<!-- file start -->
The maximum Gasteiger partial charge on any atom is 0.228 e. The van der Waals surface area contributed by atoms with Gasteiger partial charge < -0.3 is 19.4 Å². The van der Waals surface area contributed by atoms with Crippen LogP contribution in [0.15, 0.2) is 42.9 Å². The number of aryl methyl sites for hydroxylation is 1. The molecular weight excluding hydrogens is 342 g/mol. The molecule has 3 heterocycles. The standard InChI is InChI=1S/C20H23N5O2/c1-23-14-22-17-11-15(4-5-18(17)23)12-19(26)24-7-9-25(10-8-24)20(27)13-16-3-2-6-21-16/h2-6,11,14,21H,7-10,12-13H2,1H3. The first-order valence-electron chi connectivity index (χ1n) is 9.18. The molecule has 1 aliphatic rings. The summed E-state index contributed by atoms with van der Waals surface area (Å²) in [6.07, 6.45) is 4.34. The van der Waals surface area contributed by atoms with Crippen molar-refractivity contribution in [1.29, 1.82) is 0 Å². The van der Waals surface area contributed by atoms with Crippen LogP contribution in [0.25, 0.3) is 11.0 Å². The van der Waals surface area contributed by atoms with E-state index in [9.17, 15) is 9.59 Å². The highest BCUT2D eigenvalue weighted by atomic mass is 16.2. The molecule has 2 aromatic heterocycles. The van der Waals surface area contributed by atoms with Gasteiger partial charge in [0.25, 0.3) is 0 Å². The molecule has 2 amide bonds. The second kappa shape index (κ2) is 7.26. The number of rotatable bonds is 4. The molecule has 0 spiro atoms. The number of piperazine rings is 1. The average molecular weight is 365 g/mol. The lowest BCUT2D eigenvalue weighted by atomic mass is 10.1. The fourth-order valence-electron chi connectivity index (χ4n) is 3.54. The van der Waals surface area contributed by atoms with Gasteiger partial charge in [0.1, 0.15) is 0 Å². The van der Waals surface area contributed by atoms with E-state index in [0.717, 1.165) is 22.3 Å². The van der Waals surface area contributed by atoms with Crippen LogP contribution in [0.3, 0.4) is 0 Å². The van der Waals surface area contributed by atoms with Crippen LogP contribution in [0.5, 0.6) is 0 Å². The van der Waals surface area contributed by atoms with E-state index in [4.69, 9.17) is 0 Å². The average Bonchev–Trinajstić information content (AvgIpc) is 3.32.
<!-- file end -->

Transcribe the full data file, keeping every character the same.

The maximum Gasteiger partial charge on any atom is 0.228 e. The van der Waals surface area contributed by atoms with Gasteiger partial charge < -0.3 is 19.4 Å². The van der Waals surface area contributed by atoms with Crippen LogP contribution in [0.15, 0.2) is 42.9 Å². The number of aryl methyl sites for hydroxylation is 1. The molecular weight excluding hydrogens is 342 g/mol. The molecule has 3 heterocycles. The standard InChI is InChI=1S/C20H23N5O2/c1-23-14-22-17-11-15(4-5-18(17)23)12-19(26)24-7-9-25(10-8-24)20(27)13-16-3-2-6-21-16/h2-6,11,14,21H,7-10,12-13H2,1H3. The first-order valence-electron chi connectivity index (χ1n) is 9.18. The molecule has 1 aliphatic rings. The summed E-state index contributed by atoms with van der Waals surface area (Å²) in [6.07, 6.45) is 4.34. The van der Waals surface area contributed by atoms with Crippen molar-refractivity contribution in [1.29, 1.82) is 0 Å². The van der Waals surface area contributed by atoms with Crippen LogP contribution in [0.25, 0.3) is 11.0 Å². The van der Waals surface area contributed by atoms with E-state index in [9.17, 15) is 9.59 Å². The highest BCUT2D eigenvalue weighted by atomic mass is 16.2. The molecule has 2 aromatic heterocycles. The van der Waals surface area contributed by atoms with Gasteiger partial charge in [0.25, 0.3) is 0 Å². The molecule has 2 amide bonds. The second kappa shape index (κ2) is 7.26. The number of rotatable bonds is 4. The molecule has 0 spiro atoms. The number of piperazine rings is 1. The average molecular weight is 365 g/mol. The lowest BCUT2D eigenvalue weighted by atomic mass is 10.1. The fourth-order valence-electron chi connectivity index (χ4n) is 3.54. The van der Waals surface area contributed by atoms with Gasteiger partial charge in [0.1, 0.15) is 0 Å². The van der Waals surface area contributed by atoms with E-state index in [0.717, 1.165) is 22.3 Å². The van der Waals surface area contributed by atoms with Crippen LogP contribution in [0.3, 0.4) is 0 Å². The van der Waals surface area contributed by atoms with Crippen LogP contribution in [0.5, 0.6) is 0 Å². The van der Waals surface area contributed by atoms with E-state index in [4.69, 9.17) is 0 Å². The average Bonchev–Trinajstić information content (AvgIpc) is 3.32.